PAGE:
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Hockey's 100 Greatest Players- An Early Breakdown

There is a slight lull in hockey news following draft weekend and preceding the upcoming free agency period. So I will take this time to seek more input into my summer project - The 100 Greatest Hockey Players of All Time. Email me at or tweet me @HockeyLegends

I think it is important to have an appropriate balance of players from each position and each era. It is tough to compare forwards to defenders, and tougher yet to compare goaltenders to all skaters, and tougher yet to compare any of them from era to era. So I am purposefully trying to find the right balance when it comes to properly representing the three major positions (forwards, defense, goaltenders) in my top 100 list.

I currently have a list of 120 players ranked (with another 30 noted), though I am constantly shuffling them all around still. But as of this publishing my top 100 list can be broken down as follows:

Goalies: 14
Centers: 33
Right Wings: 14
Left Wings: 13
Defense: 25

Here are my era breakdowns:

Pre-1950: 23
Original Six (1950-1967) - 24
Post Expansion (1967-current) - 53

I would like your feed back on whether you think that this is close to an appropriate ratio, and if not what should be that ratio?

Also I wanted to give a hint in to how I'm constructing my list players. Firstly, I made individual lists ranking players by positions and by eras, as well as European/International stars. Now these rankings are still an evolving piece of work, too, but I took these rankings and then started making a list of 120 by grouping players into groups of 10s.

How many goaltenders or defensemen should I include in each group of ten? I am currently thinking of consciously including at least 1 goalie and 2 defensemen in each grouping.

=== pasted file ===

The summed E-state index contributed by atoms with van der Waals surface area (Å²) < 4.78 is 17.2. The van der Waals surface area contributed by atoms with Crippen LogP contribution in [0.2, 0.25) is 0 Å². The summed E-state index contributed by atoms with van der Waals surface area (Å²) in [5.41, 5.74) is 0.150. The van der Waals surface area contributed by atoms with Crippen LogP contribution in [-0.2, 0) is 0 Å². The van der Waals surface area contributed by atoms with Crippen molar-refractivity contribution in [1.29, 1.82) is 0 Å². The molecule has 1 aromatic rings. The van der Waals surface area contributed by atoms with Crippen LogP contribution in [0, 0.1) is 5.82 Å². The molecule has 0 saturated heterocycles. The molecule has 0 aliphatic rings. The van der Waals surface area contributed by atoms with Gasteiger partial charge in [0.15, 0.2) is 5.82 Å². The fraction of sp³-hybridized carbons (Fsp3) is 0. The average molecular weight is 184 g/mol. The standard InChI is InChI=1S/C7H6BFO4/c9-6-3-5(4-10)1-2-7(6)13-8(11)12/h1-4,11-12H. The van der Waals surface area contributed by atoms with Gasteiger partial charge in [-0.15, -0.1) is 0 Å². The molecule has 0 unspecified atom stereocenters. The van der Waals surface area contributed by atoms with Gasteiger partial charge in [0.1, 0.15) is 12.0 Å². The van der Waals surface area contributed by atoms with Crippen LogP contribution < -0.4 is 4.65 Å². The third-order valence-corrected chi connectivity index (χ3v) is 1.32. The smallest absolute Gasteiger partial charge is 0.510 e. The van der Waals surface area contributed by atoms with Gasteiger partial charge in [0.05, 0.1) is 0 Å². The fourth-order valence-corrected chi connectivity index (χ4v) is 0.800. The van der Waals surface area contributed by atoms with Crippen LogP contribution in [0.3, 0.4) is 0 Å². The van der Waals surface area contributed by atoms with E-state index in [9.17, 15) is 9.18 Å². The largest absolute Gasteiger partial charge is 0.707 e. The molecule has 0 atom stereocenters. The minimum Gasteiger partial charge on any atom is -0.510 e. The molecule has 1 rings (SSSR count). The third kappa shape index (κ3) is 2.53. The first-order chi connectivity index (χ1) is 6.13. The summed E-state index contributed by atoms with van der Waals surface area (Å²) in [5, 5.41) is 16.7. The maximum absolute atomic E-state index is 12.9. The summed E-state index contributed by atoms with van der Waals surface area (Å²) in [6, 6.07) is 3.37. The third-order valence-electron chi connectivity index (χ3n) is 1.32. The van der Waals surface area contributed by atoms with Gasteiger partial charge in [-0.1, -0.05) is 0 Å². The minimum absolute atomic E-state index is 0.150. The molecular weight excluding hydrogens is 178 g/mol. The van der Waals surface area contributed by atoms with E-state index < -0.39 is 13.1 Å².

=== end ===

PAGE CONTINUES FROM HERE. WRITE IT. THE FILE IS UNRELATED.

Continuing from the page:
Also, how early and how often should I be including pre-1950 players? Dispersing the players in this group is a huge challenge.

By ranking the players by positions and eras and then grouping them in 10s, the top 120 list has actually come together relatively fast, much to my surprise. I then constantly go over each group of 10, ranking and re-ranking based on my core values, all of which are completely subjective to my own perspectives and baises, of career resumes and legacies followed by ability.

Once each I sort of settle on each group of 10 then I start comparing the one group to the next and look to promote or demote where warranted. Of course, the original lists kind of act as a stop-gap measure. If I decide to move Larry Robinson up to a higher grouping, that is all fine and dandy so long as I don't move him higher than the defenseman I have ranked directly above him, or I have to review my defenseman rankings. Therefore Robinson is automatically grouped based by his positional and era ranking. Once he's grouped, I have to figure out where I think he ranks compared to forwards and goalies who end up in the similar grouping. It is a on going process, with many adjustments happening constantly.

Just to give you a hint, here are a few players who currently sit outside of the top 100, though they are far from eliminated from contention: Jean Ratelle, Mike Gartner, Boris Mikhailov, Earl Seibert, Jacques Lemaire and Grant Fuhr. My reaction right now is that I am not pleased that these and a few other players are not in the top 100.

I would greatly value your input on:

  • Positional and era ratios: Are the numbers of players in each appropriate for a list of the 100 greatest hockey players of all time.
  • The process I am using.
I am open to any feedback so that I can improve my methodology here in the earliest stages of this lengthy project. Email me at or tweet me @HockeyLegends


reoddai said…
I think that you pre1950 group should be smaller. If you look at olymoic records (check 100m sprint by year) over time, you can see how the fatest in say 1910 wpuld compare to the fastest now, or even 10th place now. Improvements in conditoning, techniques, ability to be a dedicated proffessional can all affect 'best'.

If you want to do best by era, then your beeakdown looks good. But best all time? 25% of the last decade feels high when you consider that most of those players in that era were only part time hockey players.


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